Neath – We love Wales – Fact!   It is a cracking place, to steal a phrase from a well known Welsh based comedy show.  Sod the fact the weather is often crap, the people are top-notch (Catherine Zeta Jones and Charlotte Church anyone?) , the beer is excellent (Brains) and the scenery is marvellous.  Add in the fact it is easy to get to by plane, train, bus, boat or even pony and you have the makings of a great away day.  We could have picked Llanelli, home of our favourite Welsh Porn Star Sophie Dee (WARNING – Contains lots and lots of nudity), Swansea, Carmarthen or Port Talbot but we chose Neath.  Why?  Because it is an old fashion ground, with welcoming locals and some decent football played at The Gnoll, a proper football ground name if ever I saw one.  It also has the legendary nightclub Signals for your post match revelry. Want some more evidence to convince you to go?  Have a look at these pictures.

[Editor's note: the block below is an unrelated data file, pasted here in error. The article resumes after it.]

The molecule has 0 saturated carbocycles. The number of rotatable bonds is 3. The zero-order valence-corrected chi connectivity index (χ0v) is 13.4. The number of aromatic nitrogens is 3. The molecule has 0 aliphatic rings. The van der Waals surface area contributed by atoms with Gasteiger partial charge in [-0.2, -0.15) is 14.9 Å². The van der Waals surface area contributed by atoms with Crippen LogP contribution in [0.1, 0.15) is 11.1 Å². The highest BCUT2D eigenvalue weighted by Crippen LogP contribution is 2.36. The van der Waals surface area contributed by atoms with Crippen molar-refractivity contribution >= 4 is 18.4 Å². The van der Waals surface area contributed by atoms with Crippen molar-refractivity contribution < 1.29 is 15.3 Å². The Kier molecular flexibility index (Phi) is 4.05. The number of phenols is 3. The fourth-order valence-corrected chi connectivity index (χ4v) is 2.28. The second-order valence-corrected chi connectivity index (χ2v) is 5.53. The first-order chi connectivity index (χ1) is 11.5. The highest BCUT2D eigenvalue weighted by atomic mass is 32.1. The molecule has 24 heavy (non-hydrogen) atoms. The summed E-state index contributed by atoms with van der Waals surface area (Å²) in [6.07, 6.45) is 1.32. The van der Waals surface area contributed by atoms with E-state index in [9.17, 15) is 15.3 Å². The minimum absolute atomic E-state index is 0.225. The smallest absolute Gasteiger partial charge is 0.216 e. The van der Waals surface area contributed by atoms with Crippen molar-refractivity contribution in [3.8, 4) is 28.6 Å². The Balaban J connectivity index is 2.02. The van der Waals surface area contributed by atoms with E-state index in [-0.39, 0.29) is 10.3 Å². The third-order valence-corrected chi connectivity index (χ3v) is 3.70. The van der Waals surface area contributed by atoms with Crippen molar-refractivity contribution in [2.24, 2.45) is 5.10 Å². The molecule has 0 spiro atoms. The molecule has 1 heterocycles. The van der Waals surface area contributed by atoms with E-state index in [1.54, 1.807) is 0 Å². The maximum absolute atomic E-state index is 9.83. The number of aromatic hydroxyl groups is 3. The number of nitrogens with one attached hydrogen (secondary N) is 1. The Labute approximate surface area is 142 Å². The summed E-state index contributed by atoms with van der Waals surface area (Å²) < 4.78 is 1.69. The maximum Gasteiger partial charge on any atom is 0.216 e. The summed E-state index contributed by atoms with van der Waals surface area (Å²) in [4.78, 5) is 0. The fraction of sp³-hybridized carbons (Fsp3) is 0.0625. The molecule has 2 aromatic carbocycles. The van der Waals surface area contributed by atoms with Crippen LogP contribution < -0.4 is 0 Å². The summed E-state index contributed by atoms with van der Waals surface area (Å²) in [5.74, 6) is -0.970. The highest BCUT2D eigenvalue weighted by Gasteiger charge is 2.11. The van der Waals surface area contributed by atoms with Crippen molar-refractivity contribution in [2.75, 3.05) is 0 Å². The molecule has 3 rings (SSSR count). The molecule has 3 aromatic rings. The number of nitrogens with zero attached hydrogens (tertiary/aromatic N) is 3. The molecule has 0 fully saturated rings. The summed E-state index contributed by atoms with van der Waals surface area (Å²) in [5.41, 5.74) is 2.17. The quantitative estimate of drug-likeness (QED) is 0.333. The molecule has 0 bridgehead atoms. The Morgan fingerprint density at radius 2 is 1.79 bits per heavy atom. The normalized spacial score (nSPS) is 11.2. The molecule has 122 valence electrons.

On the eighth day of Christmas…the best atmosphere


On the eighth day of Christmas my true love sent to me, an atmosphere so red-hot it will make you wee.

The best atmosphere we have seen in 2010 is quite a difficult one to judge as in many games there are times when the atmosphere is cranked up to 11 due to a goal, a controversial incident or simply hatred against an opposition player, team or set of fans.  It is also related to the number of fans in the ground.  So a ground of 50 vocal fans in a crowd of a few hundred will generate a fair amount of noise.  But for us, the three teams below generate an impressive noise, show and support wherever they go, home or away.